George R.R. Martin has confirmed that, despite the vitriol surrounding the Game of Thrones ending, his plans for ending the series will not change.
Martin, in a recent interview with The Observer, remarked that the controversial ending of the HBO adaptation of his Song of Ice and Fire novels would not impact the ending that he has in mind for the series. “No, it doesn’t. It doesn’t change anything at all,” he said. “You can’t please everybody, so you’ve got to please yourself.”
This, of course, is not the first time that Martin has addressed the finale of the show in the wake of its airing. These recent comments, however, reaffirm his stance on the story and seeing it through to the end the way he always intended — whether or not it will be an ending that the audience wants.
Some divergence between the conclusion of the Game of Thrones television show and the novels should be expected, not least because some major players never even made it to the show to begin with. Writing on his Not A Blog, Martin remarked on those changes and how they’d shape the ending of the books. “There are characters who never made it onto the screen at all, and others who died in the show but still live in the books… so if nothing else, the readers will learn what happened to Jeyne Poole, Lady Stoneheart, Penny and her pig, Skahaz Shavepate, Arianne Martell, Darkstar, Victarion Greyjoy, Ser Garlan the Gallant, Aegon VI, and a myriad of other characters both great and small that viewers of the show never had the chance to meet.”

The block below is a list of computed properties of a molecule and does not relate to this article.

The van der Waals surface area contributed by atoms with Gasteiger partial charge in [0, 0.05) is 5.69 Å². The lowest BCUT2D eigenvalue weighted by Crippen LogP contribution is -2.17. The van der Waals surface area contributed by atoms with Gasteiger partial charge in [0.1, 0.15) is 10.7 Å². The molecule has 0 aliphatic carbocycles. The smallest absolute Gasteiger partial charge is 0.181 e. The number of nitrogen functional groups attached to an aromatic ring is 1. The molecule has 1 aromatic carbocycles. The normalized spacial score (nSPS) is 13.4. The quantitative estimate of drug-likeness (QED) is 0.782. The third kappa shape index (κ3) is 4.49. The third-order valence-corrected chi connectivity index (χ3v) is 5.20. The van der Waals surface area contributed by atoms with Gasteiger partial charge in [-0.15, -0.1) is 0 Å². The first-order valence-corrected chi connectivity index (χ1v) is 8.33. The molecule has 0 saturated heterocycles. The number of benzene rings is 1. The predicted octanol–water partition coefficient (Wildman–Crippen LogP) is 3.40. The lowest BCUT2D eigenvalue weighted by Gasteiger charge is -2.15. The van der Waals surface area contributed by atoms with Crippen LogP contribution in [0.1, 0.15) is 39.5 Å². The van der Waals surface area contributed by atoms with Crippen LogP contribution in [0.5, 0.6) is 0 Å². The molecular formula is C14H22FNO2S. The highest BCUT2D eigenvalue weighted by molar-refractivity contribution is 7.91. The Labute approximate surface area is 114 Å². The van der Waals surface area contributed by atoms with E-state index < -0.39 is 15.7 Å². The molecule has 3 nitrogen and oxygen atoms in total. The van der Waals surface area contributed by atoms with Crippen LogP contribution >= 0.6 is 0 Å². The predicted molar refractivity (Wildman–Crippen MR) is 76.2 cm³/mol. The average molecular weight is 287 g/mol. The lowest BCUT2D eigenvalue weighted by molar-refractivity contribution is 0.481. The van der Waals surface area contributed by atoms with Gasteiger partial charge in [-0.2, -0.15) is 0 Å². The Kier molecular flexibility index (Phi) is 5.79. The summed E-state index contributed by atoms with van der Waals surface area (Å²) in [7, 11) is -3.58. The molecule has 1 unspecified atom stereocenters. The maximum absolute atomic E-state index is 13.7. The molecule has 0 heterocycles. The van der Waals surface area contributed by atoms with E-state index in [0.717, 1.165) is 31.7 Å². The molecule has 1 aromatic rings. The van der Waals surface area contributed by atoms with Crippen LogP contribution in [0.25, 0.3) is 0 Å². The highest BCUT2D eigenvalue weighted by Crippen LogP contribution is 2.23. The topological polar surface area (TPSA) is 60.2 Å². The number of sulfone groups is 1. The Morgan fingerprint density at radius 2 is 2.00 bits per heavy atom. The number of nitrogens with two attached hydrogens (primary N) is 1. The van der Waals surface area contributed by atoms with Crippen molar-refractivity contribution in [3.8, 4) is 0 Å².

But, however fans might feel about the Game of Thrones television series ending, one person who is glad for it is George R.R. Martin himself.
“I don’t think it was very good for me, because the very thing that should have speeded me up actually slowed me down. Every day I sat down to write and even if I had a good day – and a good day for me is three or four pages – I’d feel terrible because I’d be thinking: ‘My God, I have to finish the book. I’ve only written four pages when I should have written 40,’” Martin said in the same interview with The Observer.” But having the show finish is freeing, because I’m at my own pace now. I have good days and I have bad days and the stress is far less, although it’s still there… I’m sure that when I finish A Dream of Spring you’ll have to tether me to the Earth.”
There was no indication of when Winds of Winter might hit bookshelves, but Martin’s freedom to write it in his own time, and at his own pace, rather than to try and beat out the television series might just be exactly the kind of environment the author needed to finish. We’ll all be eagerly anticipating the next installment.